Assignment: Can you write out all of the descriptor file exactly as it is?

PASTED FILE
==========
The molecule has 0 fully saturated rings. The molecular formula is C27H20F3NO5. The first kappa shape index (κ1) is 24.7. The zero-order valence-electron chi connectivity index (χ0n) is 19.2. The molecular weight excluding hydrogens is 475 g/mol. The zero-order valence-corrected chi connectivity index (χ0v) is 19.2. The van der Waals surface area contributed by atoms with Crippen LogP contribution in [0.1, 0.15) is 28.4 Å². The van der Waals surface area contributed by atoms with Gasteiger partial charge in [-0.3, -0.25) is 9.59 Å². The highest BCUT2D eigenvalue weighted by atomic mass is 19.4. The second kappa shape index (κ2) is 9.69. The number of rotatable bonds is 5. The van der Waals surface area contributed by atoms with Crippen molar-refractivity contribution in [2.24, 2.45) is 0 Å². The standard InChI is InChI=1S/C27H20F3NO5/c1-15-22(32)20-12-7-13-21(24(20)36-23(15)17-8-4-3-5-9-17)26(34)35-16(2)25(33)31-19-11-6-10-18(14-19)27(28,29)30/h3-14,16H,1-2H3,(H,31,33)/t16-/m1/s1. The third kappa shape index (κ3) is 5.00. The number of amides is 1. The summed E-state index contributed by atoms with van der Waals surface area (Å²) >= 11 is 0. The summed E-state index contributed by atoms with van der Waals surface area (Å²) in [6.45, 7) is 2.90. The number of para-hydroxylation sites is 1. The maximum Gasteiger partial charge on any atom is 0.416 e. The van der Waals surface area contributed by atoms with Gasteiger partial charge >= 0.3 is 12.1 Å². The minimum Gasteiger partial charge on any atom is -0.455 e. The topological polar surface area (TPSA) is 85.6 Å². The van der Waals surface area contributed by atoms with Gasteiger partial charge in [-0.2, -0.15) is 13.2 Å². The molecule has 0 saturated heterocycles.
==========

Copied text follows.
The molecule has 0 fully saturated rings. The molecular formula is C27H20F3NO5. The first kappa shape index (κ1) is 24.7. The zero-order valence-electron chi connectivity index (χ0n) is 19.2. The molecular weight excluding hydrogens is 475 g/mol. The zero-order valence-corrected chi connectivity index (χ0v) is 19.2. The van der Waals surface area contributed by atoms with Crippen LogP contribution in [0.1, 0.15) is 28.4 Å². The van der Waals surface area contributed by atoms with Gasteiger partial charge in [-0.3, -0.25) is 9.59 Å². The highest BCUT2D eigenvalue weighted by atomic mass is 19.4. The second kappa shape index (κ2) is 9.69. The number of rotatable bonds is 5. The van der Waals surface area contributed by atoms with Crippen molar-refractivity contribution in [2.24, 2.45) is 0 Å². The standard InChI is InChI=1S/C27H20F3NO5/c1-15-22(32)20-12-7-13-21(24(20)36-23(15)17-8-4-3-5-9-17)26(34)35-16(2)25(33)31-19-11-6-10-18(14-19)27(28,29)30/h3-14,16H,1-2H3,(H,31,33)/t16-/m1/s1. The third kappa shape index (κ3) is 5.00. The number of amides is 1. The summed E-state index contributed by atoms with van der Waals surface area (Å²) >= 11 is 0. The summed E-state index contributed by atoms with van der Waals surface area (Å²) in [6.45, 7) is 2.90. The number of para-hydroxylation sites is 1. The maximum Gasteiger partial charge on any atom is 0.416 e. The van der Waals surface area contributed by atoms with Gasteiger partial charge >= 0.3 is 12.1 Å². The minimum Gasteiger partial charge on any atom is -0.455 e. The topological polar surface area (TPSA) is 85.6 Å². The van der Waals surface area contributed by atoms with Gasteiger partial charge in [-0.2, -0.15) is 13.2 Å². The molecule has 0 saturated heterocycles.